Recent moves by two metro-east Democratic state representatives who are facing Republican challengers in November's election could be seen as listening to constituents' concerns as well as political expediency.
Last week, state Reps. Jerry Costello II, D-Smithton, and Monica Bristow, D-Godfrey, voiced support for bringing back the death penalty in cases beyond doubt where a firefighter or police officer is killed, or there is a mass murder.
Costello filed legislation calling for the death penalty in those cases, after Gov. Bruce Rauner proposed it in an amendatory veto. Bristow is serving as a co-sponsor on Costello's bill, which now has Republican House Leader Jim Durkin as a chief co-sponsor.
Costello and Bristow both are facing Republican challengers in the fall in districts that have conservative leanings. Out of all the seats held by Democrats in the House of Representatives, Costello's is considered to be the most Republican-leaning. Bristow's district is the fourth-most Republican, according to the website Illinois Election Data.
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Bristow and Costello also recently voted against legislation that would allow for a mechanism to temporarily take someone's guns away if they're deemed dangerous. On Tuesday, they voted against a new version of a proposed gun dealer licensing bill.
Bristow said the gun dealer licensing bill could hurt Olin Corp., a large employer in East Alton, if the business were to fail inspections mandated by the legislation.
“If Olin lost their certificate they would in effect be shutting down a major ammunition manufacturer in our country, the largest employer in my district, and they will not be able to operate because the state pulled their state license,” Bristow said during debate.
Costello added during a news conference, which included Republican members of the House, that he would vote against the governor's proposed amendatory veto, which calls for a 72-hour waiting period on assault-type weapons.
“The 72-hour waiting period, in my opinion, would be a diminishment of Second Amendment rights,” Costello said.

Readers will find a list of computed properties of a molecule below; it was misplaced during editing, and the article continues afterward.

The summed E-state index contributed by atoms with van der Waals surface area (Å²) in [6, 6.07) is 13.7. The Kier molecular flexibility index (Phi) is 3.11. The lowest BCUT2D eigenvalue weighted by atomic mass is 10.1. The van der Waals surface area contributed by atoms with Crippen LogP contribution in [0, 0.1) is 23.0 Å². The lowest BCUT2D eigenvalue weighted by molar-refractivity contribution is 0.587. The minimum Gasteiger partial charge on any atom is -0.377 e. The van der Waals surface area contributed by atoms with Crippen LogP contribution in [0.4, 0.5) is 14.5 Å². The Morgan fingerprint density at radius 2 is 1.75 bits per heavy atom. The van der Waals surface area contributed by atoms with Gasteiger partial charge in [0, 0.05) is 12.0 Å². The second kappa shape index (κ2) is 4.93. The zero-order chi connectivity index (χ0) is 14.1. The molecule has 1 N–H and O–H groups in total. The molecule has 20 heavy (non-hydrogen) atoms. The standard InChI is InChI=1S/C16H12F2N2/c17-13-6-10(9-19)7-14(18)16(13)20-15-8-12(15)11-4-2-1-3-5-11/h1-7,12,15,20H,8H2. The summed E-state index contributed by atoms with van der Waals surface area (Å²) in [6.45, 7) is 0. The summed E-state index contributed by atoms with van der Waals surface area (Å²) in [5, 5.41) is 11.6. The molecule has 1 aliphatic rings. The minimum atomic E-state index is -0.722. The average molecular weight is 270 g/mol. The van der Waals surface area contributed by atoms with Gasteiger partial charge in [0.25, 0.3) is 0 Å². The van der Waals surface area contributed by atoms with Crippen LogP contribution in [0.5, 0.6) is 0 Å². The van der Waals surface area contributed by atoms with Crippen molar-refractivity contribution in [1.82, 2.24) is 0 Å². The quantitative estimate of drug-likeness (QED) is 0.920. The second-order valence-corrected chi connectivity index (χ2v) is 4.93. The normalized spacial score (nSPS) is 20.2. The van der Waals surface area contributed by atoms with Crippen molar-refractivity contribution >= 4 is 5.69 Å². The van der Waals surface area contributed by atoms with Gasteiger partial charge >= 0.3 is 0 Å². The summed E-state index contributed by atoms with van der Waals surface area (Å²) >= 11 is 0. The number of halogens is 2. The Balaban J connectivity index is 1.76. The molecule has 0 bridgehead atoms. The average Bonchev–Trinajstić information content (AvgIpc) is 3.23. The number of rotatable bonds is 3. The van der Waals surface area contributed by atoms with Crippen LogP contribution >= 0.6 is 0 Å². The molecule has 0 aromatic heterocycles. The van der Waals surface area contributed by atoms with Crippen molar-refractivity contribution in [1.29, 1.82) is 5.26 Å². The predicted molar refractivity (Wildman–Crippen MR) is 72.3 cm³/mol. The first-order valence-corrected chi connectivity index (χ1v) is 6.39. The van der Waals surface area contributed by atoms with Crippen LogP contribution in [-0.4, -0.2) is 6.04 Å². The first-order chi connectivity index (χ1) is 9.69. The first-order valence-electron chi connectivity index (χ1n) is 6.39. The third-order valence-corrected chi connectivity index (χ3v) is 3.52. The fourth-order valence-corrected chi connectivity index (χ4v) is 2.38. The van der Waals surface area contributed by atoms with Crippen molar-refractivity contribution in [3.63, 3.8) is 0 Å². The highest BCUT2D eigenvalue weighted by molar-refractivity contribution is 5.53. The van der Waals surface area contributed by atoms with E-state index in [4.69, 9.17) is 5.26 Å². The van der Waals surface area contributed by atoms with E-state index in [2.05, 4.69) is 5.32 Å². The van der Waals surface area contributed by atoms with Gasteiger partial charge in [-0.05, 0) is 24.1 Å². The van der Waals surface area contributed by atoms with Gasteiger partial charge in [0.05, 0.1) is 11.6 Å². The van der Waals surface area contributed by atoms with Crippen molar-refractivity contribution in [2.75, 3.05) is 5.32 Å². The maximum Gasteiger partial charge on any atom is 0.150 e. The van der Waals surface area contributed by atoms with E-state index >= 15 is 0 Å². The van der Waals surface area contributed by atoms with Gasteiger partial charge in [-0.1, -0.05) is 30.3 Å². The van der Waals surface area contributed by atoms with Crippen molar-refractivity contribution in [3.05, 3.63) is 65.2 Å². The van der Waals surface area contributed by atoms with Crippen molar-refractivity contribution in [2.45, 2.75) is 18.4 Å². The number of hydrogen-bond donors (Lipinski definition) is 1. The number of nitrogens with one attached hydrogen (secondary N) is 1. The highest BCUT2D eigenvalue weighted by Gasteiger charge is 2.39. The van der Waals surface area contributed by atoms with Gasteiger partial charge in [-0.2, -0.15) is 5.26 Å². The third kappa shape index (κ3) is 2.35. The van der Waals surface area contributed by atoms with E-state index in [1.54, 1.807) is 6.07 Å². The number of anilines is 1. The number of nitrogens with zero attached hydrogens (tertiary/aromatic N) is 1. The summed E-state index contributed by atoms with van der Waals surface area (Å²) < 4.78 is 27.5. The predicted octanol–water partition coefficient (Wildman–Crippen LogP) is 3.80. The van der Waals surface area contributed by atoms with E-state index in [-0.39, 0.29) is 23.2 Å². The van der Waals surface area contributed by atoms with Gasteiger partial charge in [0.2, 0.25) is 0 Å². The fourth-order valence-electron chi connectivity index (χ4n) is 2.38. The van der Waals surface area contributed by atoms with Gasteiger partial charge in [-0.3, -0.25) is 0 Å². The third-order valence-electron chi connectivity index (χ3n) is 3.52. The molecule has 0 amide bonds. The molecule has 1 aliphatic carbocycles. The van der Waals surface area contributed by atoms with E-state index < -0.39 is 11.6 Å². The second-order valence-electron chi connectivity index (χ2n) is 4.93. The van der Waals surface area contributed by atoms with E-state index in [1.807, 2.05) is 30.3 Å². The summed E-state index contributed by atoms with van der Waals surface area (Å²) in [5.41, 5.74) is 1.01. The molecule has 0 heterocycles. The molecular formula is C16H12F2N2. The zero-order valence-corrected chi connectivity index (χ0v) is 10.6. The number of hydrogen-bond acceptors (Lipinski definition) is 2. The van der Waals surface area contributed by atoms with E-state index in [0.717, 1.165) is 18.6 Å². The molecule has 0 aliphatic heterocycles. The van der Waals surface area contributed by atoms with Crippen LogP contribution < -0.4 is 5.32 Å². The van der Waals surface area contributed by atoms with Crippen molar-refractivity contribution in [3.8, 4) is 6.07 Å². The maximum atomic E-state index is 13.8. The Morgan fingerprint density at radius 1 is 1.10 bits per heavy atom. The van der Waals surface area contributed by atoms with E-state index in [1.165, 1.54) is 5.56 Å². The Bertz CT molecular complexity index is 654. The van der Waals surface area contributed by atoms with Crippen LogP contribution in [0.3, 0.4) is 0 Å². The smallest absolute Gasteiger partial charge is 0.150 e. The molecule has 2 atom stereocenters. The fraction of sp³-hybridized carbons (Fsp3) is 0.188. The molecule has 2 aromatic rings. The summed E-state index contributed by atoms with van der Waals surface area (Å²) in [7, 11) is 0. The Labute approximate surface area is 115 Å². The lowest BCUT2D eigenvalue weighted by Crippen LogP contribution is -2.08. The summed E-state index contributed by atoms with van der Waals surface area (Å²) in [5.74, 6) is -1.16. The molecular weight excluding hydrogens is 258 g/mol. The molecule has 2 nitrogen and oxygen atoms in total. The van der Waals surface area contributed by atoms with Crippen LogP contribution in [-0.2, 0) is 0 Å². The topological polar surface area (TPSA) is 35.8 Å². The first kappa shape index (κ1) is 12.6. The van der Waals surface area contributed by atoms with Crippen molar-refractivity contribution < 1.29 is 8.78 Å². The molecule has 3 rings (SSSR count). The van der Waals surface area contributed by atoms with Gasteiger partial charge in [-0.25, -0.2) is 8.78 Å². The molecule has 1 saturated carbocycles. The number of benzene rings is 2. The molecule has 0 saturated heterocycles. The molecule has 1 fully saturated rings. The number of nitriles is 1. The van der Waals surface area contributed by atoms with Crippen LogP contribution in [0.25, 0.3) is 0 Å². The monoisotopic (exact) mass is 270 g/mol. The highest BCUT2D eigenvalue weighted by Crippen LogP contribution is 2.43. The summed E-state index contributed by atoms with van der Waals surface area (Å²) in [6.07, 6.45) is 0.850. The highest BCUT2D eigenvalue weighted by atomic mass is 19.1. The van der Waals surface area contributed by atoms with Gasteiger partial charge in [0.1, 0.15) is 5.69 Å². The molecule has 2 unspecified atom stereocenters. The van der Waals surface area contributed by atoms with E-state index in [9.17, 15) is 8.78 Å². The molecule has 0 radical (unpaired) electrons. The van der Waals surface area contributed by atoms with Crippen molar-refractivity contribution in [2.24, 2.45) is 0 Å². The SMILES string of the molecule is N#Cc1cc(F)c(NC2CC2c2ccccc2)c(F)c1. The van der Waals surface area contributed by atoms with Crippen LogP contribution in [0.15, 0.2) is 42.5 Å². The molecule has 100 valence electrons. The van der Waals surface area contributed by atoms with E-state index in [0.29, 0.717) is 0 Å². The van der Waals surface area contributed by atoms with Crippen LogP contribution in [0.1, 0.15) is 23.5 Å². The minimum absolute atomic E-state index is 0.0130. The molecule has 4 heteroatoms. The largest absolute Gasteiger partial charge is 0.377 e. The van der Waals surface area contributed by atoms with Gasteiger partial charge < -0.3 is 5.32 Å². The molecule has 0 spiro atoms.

Costello said during the news conference he believes there is support for the death penalty in his district.
“I would think the support is fairly high in the district," Costello said. "It’s something a number of people, a number of my constituents have talked to me about.”
The death penalty proposal came after Rauner’s amendatory veto. Costello said he had supported previous bills calling for bringing back the death penalty.
“My stance on the death penalty isn’t anything new," Costello said. "With the governor kind of heightening awareness, I thought this was a good time to have that conversation, and if need be it was important for people to understand my stance.”
He also voted against the income tax increase approved last year and said he is one of the most conservative Democratic representatives in Springfield.
“I do what I think is right. I don’t necessarily follow party lines on votes. I do what I think is right for my district, for Southern Illinois,” Costello said.
Costello is the chief co-sponsor of a resolution, offered by state Rep. David McSweeney, R-Barrington Hills, saying the state should stay with its flat income tax system. He also voted against a resolution that called for the state to adopt a progressive income tax system, which has been called for by members of the Democratic Party, including its gubernatorial nominee, J.B. Pritzker.
Bristow, however, voted in favor of the resolution calling for a progressive income tax.
Bristow's Republican opponent in the November election, Wood River Township Supervisor Mike Babcock, said Bristow's vote on the tax resolution shows her true leanings.
“Rep. Bristow’s first session as a lawmaker is wrapping up and we know that she wants a pay raise for legislators and higher taxes for working families," Babcock said. "Bristow just voted in favor of a graduated income tax hike crafted by Chicago democrats. She has shown time and again that when [Speaker of the Illinois House] Mike Madigan asks for her help in sticking it to taxpayers, she follows along."